August/September 2011 EHJ (Issue 126) - Long ago, I begrudgingly accepted the fact that I’m one of those guys in Idaho who simply doesn’t draw a deer tag. Statistically speaking, I should have drawn this tag a couple of times over already, but yet again I came up empty-handed. But as luck would have it, the great state of Idaho has a "second chance” drawing for those leftover tags not picked up after the first drawing. Being a glutton for punishment, I put in, expecting to get two rejections for 2010. After all, if I couldn’t draw it with "good odds”, what were my chances with horrific odds on the second go-around? Well, you guessed it – I drew the tag.
It’s fairly short notice since the drawing is in late August, but luckily for me, it’s a unit I had spent some time in and knew fairly well. I would be hunting completely solo in some very steep and wild country; I knew I would have my work cut out for me.
With my wife heading out of the country with the kids to celebrate my fatherin- law’s birthday, I decided to seize the opportunity and head to my hunting area a couple of days prior to the season and do some hardcore scouting. My scouting plan was to hike into some hard-toaccess country as far as possible and glass anything and everything I could to see if I could locate a good buck for my opening day hunt.
Unfortunately, my first day of scouting didn’t go well, as I ran into more people than expected. I did eventually locate an area that held a few bucks in it - mostly younger bucks - but it was an area that certainly held some promise, even if it was quite a ways down in elevation.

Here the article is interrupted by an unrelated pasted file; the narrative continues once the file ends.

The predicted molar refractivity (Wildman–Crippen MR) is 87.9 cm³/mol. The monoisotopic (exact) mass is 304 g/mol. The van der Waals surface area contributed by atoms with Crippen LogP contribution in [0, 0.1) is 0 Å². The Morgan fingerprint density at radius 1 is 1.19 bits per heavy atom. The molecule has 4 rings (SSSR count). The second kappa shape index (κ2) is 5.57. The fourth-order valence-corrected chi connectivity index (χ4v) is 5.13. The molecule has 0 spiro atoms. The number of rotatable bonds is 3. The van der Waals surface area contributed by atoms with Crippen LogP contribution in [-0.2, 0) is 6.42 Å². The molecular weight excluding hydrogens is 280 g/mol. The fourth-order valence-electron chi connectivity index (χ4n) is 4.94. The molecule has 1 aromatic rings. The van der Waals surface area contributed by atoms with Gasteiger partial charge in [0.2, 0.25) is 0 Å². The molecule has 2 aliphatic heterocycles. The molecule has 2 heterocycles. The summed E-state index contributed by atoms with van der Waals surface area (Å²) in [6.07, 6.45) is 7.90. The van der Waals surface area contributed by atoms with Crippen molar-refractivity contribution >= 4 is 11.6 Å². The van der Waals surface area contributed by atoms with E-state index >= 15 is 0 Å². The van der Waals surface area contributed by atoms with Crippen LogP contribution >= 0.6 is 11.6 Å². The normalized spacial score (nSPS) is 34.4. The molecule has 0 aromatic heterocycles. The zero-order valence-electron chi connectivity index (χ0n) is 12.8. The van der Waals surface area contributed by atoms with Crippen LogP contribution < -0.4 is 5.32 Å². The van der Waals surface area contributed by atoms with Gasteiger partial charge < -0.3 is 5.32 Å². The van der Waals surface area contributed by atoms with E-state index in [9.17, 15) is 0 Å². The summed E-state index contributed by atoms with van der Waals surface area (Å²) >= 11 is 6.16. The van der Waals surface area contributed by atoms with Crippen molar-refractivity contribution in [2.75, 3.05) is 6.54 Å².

The second full day I had for scouting was the day before opening day and hunters began to show up in droves. Since I hadn’t yet located the "big one”, I planned my opening day hunt more on where I felt I would be able to hunt without running into a lot of other people, yet still have a good chance to run into a nice buck.
Opening morning found me far off the beaten path and far down into a canyon. I had walked in the dark using my headlamp, and as the light began to highlight the terrain, I set up to glass some great-looking sagebrush areas. I spent a couple hours glassing and slowly walking through the bunchgrass, encountering a few smaller bucks not worth the effort considering my location.
I decided to look over some new terrain, so after an hour of hiking straight uphill, I had a bit of lunch and began following an old horse trail. This gave me some awesome views of my hunt area. The view went for miles across some amazing country. As I hiked along the trail, I almost forgot I was deer hunting. Almost.
About a mile into the hike, I could see a steep north-facing hillside that had burned a few years back. The fire had scorched all of the trees, leaving only their charred remains. In the few years since, the new growth had really come on strong and created some really thick cover.
For a full account of Derek's adventure, go to page 30 in the August/September 2011 issue of Eastmans' Hunting Journal.